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Welcome to the Discomfort Zone: Will You Take the Plunge?


Welcome to the Discomfort Zone Will You Take the Plunge

What does it take for you to get over your self-consciousness and let go?

Do you stay in your shell or are you willing to poke out your head if the price is right? Maybe you’re a natural extrovert, and it takes a lot for you to feel self-conscious. No matter what, we all have (comfort zone) lines in the sand, and it’s important to know yours.

Crossing your line is a good thing when you’re pulled forward by something that matters and not because you’re pushed. 

This week my family and I are on vacation at the beach. I’m doing my best to breathe in the serenity of the sea daily so I can carry it with me in the coming months. There are few places on earth that make me feel as peaceful as the beautiful beaches in Western Australia. It’s worth the three-plus hour flight and the three-hour drive to the beach house, aka heaven.

Usually, when we arrive, I’m still a stressed out small business owner and parent to two tweens who are slightly less patient than I should be. I admit it. (and don’t ask my kids or husband to define slightly) Midway through the holiday, I nap more, read more, dig my feet in the sand more and finally unwind. The fact that we visit our share of cellar doors also helps.

Welcome to the Discomfort Zone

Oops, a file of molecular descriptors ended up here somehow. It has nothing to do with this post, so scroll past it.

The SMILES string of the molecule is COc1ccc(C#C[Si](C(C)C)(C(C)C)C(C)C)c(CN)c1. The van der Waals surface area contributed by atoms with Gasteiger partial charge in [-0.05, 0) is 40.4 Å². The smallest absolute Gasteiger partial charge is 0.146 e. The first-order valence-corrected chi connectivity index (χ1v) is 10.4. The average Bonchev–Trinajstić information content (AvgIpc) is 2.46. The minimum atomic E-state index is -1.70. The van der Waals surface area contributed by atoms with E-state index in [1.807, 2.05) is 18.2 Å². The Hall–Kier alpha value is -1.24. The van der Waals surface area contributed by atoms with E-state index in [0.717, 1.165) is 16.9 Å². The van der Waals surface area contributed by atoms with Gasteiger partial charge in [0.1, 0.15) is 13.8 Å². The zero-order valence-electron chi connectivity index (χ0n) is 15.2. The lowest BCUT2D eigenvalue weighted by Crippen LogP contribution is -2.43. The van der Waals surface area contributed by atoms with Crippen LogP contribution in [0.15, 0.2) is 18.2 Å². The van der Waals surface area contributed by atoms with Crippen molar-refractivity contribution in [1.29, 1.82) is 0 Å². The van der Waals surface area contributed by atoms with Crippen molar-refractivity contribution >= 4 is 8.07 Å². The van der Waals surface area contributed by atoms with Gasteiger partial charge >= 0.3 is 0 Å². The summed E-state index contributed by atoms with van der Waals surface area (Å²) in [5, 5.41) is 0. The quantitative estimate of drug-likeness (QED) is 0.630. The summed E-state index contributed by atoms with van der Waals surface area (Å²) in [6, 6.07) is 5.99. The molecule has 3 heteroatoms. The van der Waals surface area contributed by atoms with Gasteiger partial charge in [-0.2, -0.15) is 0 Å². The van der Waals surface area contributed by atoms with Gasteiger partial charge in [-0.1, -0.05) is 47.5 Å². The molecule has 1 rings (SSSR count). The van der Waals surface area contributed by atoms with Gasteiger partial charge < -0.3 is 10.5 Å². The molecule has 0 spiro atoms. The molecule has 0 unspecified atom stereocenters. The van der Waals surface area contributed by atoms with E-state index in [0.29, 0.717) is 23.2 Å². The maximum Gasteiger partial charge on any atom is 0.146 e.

When we landed in Perth, like most people who get off of a long flight, we made the trek to the toilets. Waiting outside of the restroom for the boys, my daughter and I were hanging out, and I gave her a dare: I want to see you dance, full out, for 60 seconds.

She thought I was nuts.

I encouraged her, told her nobody was watching (although they would be in a minute or two).

She’s an introvert and despite the fact that she loves dancing, that does not include dancing, without music, in front of strangers at the airport.

I dared her again.

She moved her shoulder to a beat that only she could hear and giggled.

I dared her again.


What if…

She is in the midst of a giving project. For 30 days, instead of allowance for chores, she gets $5 for every chore she does without being asked (or assigned), $5 for every hour of reading and $5 for an hour of math practice. At the end of 30 days, she’s going to pick a classroom through Donors Choose and donate her earnings. Her goal is a minimum of $200.

What if…

“If you do it full out for 60 seconds, I’ll give you $5 towards your project,” I offered.

Without hesitation, she was grooving, smiling, and earning.

When her brother and father walked out of the restroom, she kept dancing. They looked at her a little funny, but she wasn’t about to let looking silly get in her way. Done.

My self-conscious soon-to-be teen stopped dancing, but our smiles continued.

When Will You Step Over the Edge of Your Discomfort Zone Into the Unknown?

Over the years, I’ve coached small business owners and large business leaders stuck in their own heads. They worried about people’s judgements, as they watched them stretch and potentially fail. They feared how other people would scrutinize them, so they held back. Sound familiar?

Life is too short to hold back. When you give less than your all, you get less too.

What if…

Instead of pushing yourself to make a leap that’s too great, you set a smaller increment where you feel the stretch. Do it and you’ll discover that your next step is closer than you think. What’s your $5?

How far are you willing to go into your discomfort zone for something that matters? What will it take for you to make the leap?

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